When a man takes a new wife, he shall not go out with the army nor be charged with any duty; he shall be free at home one year and shall give happiness to his wife whom he has taken (Deut.24:5).
This text makes it clear that a husband’s presence, love, protection and security of his wife and family is more important than his protection and security of the nation of which he is a part, at least for his first year of marriage.
Why is this?
Individual families are more important than nations, because healthy nations are built upon and depend upon healthy families to survive. What use is it, if a nation perpetually has thousands of men under arms, but those men have effectively deserted and are neglecting their wives and families, exposing them to the harm that stems from their continual absence, or death?
This is a mistake that political leaders make repeatedly, even those who claim to be conservative, and say they believe in “family values.” Because power is generally their end, they overlook the importance of the individual, the family and the church, the true foundation stones that healthy nations are built upon.
The Bible repeatedly makes it clear that healthy leadership of the church is contingent upon men who have shown they have succeeded, and are faithful in their family. Their example is very important in the church. Paul explains that
An overseer, then, must be above reproach, the husband of one wife, temperate, prudent, respectable, hospitable, able to teach, not addicted to wine or pugnacious, but gentle, peaceable, free from the love of money. He must be one who manages his own household well, keeping his children under control with all dignity (but if a man does not know how to manage his own household, how will be take care of the church of God?)… (I Tim.3:2-5).
And there’s more. The Bible is not a misogynist document; though husbands do have authority over their wife, men are not innately superior to women, and the abuse, dismissal or contempt for women in any form (in sharp contrast to the Islamic religion), has no basis in scripture. On the contrary, the care and consideration towards women and wives particularly, which Moses teaches in Deuteronomy, is later reflected in Paul’s writings as well:
…One who is unmarried is concerned about the things of the Lord, how he may please the Lord; but one who is married is concerned about the things of the world, how he may please his wife, and his interests are divided… (I Cor.7:32-34).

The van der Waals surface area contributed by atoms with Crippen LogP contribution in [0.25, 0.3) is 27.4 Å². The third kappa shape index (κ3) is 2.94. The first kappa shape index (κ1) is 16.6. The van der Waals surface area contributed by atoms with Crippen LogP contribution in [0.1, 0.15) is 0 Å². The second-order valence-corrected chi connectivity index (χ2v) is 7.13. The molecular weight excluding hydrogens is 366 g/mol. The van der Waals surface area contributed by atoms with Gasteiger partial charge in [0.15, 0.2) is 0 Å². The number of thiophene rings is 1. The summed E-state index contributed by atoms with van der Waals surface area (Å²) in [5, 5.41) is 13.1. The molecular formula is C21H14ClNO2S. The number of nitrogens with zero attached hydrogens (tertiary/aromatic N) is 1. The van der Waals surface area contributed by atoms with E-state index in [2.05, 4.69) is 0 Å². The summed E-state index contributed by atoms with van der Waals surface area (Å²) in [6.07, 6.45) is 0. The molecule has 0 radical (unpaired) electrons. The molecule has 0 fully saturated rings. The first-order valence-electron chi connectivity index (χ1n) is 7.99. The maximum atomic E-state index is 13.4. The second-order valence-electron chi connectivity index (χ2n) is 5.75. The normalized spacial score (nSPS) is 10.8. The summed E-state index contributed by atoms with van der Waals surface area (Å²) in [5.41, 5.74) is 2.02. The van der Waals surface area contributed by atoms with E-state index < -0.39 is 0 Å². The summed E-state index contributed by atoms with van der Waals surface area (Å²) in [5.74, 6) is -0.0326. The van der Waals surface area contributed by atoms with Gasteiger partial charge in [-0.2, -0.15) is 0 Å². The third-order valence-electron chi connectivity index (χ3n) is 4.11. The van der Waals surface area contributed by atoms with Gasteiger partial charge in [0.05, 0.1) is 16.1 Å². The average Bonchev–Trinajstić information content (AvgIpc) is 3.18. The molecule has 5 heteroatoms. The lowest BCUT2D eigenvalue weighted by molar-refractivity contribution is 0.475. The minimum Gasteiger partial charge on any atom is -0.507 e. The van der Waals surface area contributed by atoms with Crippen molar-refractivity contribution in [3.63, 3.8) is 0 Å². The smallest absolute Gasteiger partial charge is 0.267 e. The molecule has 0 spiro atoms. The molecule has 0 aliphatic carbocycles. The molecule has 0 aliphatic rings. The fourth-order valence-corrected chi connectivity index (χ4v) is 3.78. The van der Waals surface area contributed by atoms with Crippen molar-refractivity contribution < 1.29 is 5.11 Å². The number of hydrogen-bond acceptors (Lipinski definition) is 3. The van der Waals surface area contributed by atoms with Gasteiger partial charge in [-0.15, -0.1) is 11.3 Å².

Only a fool is dismissive or contemptuous of his wife’s views. Being weaker does not imply inferiority on her part. And this theme of the deeply personal aspect of a husband’s responsibility towards his wife is illustrated in other places with Paul:
So husbands ought to also love their own wives as their own bodies. He who loves his own wife loves himself; for no one ever hated his own flesh, but nourishes and cherishes it, just as Christ also does the church (Eph.5:28-29).
Derek Prince commented on this passage:
The two words nourish and cherish suggest an attitude of intimate concern that includes attention to what might appear to be small details. A husband should be concerned about his wife’s health, her appearance, the way she does her hair, the perfume she uses. Everything that concerns her should concern him. She should always have the confidence that to her husband she is the most important person in the world.
I had the opportunity to be tested on this today. We were out, and we’d decided to buy some fish for tea, from the other side of a 4 lane road in Brisbane, speed limited to 70 kph. I’d decided to wait for a gap and run across 2 lanes, wait on the median strip for another gap, then go across the next two to the fish shop, repeating the process to get back to the car. But Sue thought it was too risky with people were rushing home from work, and that she’d really prefer me to drive down the road, do a U-turn and park, buy the fish, do another U-turn and go home.
My first thought was, “That’s unnecessary. I’ll be able to get across those lanes easily.” But she was concerned for me: she made it clear that she’d be much happier if I did it her way. And so I thought, “All right. I don’t need to be the Macho Man here, and do something silly, which has an element of danger. I’ll take the extra 3 minutes it will take to drive.”
Independence and a male’s egotistical sense of superiority don’t make a marriage work. On the contrary, it causes tensions and drama. The Bible’s emphasis is entirely different, emphasising relationship, companionship and the interdependence of husband and wife, for life. “The heart of her husband trusts in her, and he will have no lack of gain” (Prov.31:11).
My fellow husband, is that your approach, too?
 Derek Prince, “Husbands and Fathers,” 2000, p.31-32.